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The Battle of Brick Lane


Rant by Self-appointed Community Leaders

Brick Lane, East London - home to many of Britain's Bangladeshi communityThe hotly anticipated demonstration against the filming of Monica Ali's novel in East London was in fact a ragbag collection of short-tempered, middle-aged men.

A small group of middle-aged Bangladeshi men staged a demonstration in Brick Lane, East London, on Sunday to protest against the film adaptation of Monica Ali's novel Brick Lane, which was shortlisted for the Booker Prize in 2003. But this so-called ‘Battle of Brick Lane' was not so much a battle as a rant by a group of self-appointed community leaders who have been given disproportionate attention in the media and unfounded power to dictate what can and cannot be said by authors and filmmakers.


Ali's novel tells the story of Nazneen, a Bangladeshi woman who is sent to London for an arranged marriage, but who later cheats on her husband with a radical young Muslim. Ruby Films is producing a screen adaptation of the novel - but following protests by local residents, the police advised the production company to continue its filming elsewhere. What started out as a local dispute then became a national news story, with Germaine Greer and Salman Rushdie engaging in a battle of words in the pages of The Guardian.

Protesters argue that Ali's book stereotypes Sylhetis, who make up 95 per cent of Britain's Bangladeshi community. The new campaign was launched by Abdus Salique, a local businessman who, according to the Guardian, warned that books may be burnt at the Sunday protest. He also reportedly said he could not guarantee deterring ‘the fringe elements' from becoming violent. In the event, Sunday's demo was something of a damp squib.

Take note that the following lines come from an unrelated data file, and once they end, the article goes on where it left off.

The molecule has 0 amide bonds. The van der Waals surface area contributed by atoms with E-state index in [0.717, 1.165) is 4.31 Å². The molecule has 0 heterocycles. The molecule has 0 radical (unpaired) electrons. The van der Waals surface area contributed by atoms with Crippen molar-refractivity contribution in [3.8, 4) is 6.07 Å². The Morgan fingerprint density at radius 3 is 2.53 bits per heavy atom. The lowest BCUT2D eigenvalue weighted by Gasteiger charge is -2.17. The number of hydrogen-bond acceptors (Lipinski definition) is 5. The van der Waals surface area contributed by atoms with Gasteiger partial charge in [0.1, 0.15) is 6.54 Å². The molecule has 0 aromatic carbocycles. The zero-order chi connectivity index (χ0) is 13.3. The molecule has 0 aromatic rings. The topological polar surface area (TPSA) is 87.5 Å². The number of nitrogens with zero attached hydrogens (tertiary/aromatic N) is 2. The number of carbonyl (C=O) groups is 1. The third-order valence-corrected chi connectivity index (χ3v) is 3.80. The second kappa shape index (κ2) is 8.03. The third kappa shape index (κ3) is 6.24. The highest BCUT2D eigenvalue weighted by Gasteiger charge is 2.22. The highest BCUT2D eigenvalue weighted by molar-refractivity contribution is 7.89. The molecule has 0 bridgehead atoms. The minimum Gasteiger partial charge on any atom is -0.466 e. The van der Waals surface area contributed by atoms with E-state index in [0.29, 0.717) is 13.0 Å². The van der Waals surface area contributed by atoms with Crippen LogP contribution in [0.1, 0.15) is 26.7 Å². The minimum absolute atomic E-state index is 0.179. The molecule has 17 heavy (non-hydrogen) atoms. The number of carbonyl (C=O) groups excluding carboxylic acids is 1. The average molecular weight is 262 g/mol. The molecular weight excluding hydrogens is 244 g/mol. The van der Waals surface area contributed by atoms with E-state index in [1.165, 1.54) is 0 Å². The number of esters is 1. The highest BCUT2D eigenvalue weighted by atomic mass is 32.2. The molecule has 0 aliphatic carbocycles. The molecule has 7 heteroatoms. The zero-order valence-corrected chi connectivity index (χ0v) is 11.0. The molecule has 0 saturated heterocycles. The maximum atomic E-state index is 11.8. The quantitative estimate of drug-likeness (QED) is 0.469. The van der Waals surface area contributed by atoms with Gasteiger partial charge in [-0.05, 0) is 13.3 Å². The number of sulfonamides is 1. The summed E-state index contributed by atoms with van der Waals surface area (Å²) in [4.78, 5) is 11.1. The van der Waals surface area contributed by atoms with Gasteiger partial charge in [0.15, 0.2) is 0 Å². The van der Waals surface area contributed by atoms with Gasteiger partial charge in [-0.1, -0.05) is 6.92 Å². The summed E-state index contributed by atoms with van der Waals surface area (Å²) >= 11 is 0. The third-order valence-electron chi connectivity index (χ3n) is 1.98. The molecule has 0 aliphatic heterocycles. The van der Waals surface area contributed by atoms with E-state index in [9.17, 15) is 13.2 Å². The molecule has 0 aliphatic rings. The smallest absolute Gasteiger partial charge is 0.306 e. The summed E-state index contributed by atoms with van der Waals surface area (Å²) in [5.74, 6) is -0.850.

Sunday is the busiest day of the week in the Brick Lane area: cafés, bars and market stalls are buzzing with young, trendy east Londoners while Bengali restaurant touts vie for market-goers' custom. By noon, there was still no sign of all those angry, book-burning Bangladeshis whom journalists assured us would descend on Brick Lane from all over the country to express the pain that Ali has apparently caused them.

Most market stall owners I spoke to seemed clueless about the plans for the demo. Some had heard ‘something about some book or film'; others didn't know what I was talking about. When I asked some young Muslim men who run a stall at the market to inform people about Islam if they knew when the demonstration was starting, they told me I was in the wrong part of London - the protest against Israel was taking place in Marble Arch, they said.

Finally, the manager of Vibe Bar on Brick Lane revealed that, according to the police, there would be a demonstration at the top of the street at 3pm. With three hours to kill, I went for a drink with Ash Kotak, a playwright from North London. He explained why it is imperative that writers and artists stand up in public and oppose the censorship that follows from protests such as this one against the filming of Brick Lane.

‘This is the third incident in a year when artistic expression by Asian artists has been suppressed', said Kotak. ‘First there was the closing down of the play Bezhti, then the cancellation of the Hussain exhibition at Asia House, and now the on-location filming of Monica Ali's book has been stopped. The message to British Asian artists is that we're not 100 per cent welcome here because we are not allowed free speech. Instead, we have to ask permission from our communities. In other words, if I chose to write against my community, I have to first ask for their permission to do so. It is outrageous that this is happening in Britain today.'

Full story published by Spiked